Director Daps Talks Migos' 'Walk It Talk It' Video, Drake's Jheri Curl & Offset Being the 'F--king Best Dancer in the World'

Migos ft. Drake "Walk It Talk It"
Courtesy Photo

Migos ft. Drake "Walk It Talk It"

Hip-hop video director Daps found out about the video for Migos' and Drake's “Walk It Talk It” on a Monday in February -- and by Friday of that week, he was leading a production crew inside an L.A. studio and trying very hard not to laugh while the film was rolling.

“They were like, ‘We shoot on Friday,’" he recalls. "I’m like, 'Huh? Excuse you?' We had to scramble to get everything done super, super quick."

But Daps, real name Oladapo Fagbenle, is used to putting visuals together on the fly by now. This was his 12th time working on a music video that starred or featured some portion of the Atlanta hip-hop trio Migos -- he's able to rattle them all off over the phone to Billboard, with impressive speed -- who just released the “Walk It Talk It” video on Sunday night. Sometimes, schedules don’t allow for preparation.

“If Drake is available and Migos are too and the stars are aligning, that’s it," he asserts. "We’re going.”

The “Walk It Talk It” clip has all the ingredients of a viral hit. The Soul Train-inspired visual stars Migos and the song’s featured guest, Drake, grooving in retro ‘70s outfits that are equal parts cool and ridiculous -- mostly the latter. There are some truly incredible leisure suits, glorious afros, and genuinely impressive dancing.

“It was hilarious,” Daps admits. “You know what, we were the ones -- the background cast, the extras, the production team -- we were the ones that were laughing. Migos and Drake? They were getting it. They were really in character.”

Drake especially, who spends the video sporting a Jheri curl that makes him look somewhere between a GEICO caveman and Randy Watson from '80s comedy Coming to America, has one of the video’s most memorable roles and looks -- a guaranteed meme waiting to happen. And apparently no one had to convince the man to really go for it either. “That was all Drake’s team,” Daps says. “But me and him did speak on the phone prior to the shoot, and he let me know, ‘Hey, look, I’m wearing a Jheri curl, so I hope everyone is wearing afros too.’ I was like, yeah, we’re going in.”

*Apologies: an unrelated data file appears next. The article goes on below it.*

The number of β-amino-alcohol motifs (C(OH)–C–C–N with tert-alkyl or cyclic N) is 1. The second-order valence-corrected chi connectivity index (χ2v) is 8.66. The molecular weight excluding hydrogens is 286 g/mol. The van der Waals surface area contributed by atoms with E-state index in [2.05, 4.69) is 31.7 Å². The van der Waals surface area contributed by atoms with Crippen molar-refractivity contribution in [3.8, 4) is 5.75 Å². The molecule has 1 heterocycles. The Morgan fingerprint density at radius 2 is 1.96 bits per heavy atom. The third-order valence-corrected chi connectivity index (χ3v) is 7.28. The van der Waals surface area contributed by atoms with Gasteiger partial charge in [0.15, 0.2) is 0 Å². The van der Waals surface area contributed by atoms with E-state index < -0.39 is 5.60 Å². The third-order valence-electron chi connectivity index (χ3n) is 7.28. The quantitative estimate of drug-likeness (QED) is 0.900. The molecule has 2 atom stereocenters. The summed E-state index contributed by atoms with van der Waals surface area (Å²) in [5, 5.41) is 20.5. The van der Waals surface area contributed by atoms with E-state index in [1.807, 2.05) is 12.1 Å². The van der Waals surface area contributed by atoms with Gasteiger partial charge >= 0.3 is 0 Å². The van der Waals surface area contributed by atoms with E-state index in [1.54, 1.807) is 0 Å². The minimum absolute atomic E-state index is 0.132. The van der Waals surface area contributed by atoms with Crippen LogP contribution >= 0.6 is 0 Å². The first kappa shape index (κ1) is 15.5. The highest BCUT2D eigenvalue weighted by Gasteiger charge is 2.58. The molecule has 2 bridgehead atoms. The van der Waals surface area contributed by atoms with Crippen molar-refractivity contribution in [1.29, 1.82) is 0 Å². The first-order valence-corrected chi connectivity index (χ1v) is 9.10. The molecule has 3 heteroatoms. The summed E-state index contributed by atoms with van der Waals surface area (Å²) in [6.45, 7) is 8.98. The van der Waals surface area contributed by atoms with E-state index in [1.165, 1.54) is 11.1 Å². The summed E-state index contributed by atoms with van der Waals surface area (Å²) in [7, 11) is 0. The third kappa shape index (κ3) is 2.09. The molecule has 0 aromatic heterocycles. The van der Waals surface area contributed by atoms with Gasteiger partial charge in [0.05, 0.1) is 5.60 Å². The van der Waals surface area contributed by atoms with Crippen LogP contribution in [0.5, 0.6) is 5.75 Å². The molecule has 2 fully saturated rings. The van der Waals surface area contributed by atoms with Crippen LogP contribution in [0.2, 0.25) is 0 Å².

Another surprise to come from the new video is the fairly impressive dance moves from Migos member Offset, which sort of caught Daps by surprise. “I’m not going to lie, one time I saw a YouTube video where he was doing... not the Macarena, but some kind of salsa dancing. And I was like -- 'Wait, this isn’t wack. It looks good.' So I knew he could move, but when he started popping and locking I was like, ‘Oh, shit!’ This is the first time I’ve seen him dance like this.'

"Apparently Offset is the fucking best dancer in the whole world and no one knew about it," he concludes. 

An 11th-hour Jamie Foxx cameo also came through, thanks to famed Migos manager Coach K. “We had a couple Instagram comedians on standby, but it wasn’t really fitting well," the director recalls. "Luckily, Coach K knows [Foxx] and called him. He didn’t get confirmed until midnight the day of the shoot.”

Daps -- who was born in Nigeria, raised in London and took a detour playing college basketball in the NCAA before he found his way into hip-hop -- has also directed videos for signature Migos hits “Bad and Boujee” and “T-Shirt,” among others. But this one brought with it a couple firsts for Daps.

For one, it was his first time ever shooting a video on real film, which he and the team wanted to do to capture the authentic Soul Train spirit. It was also the first time he got to shoot a video with Drake, who was on his short list of dream collaborators.  “He was a really, really cool guy,” Daps raves. "Easy to work with.”

And despite the last-minute scramble of it all, this was one of his easier gigs with the group. It helped that everything took place in a single, enclosed location, but it’s also nice to have such a strong, longstanding relationship with Migos.

“Whenever we come together and collaborate,” Daps says, “we always try to give the people something they’re not really expecting.”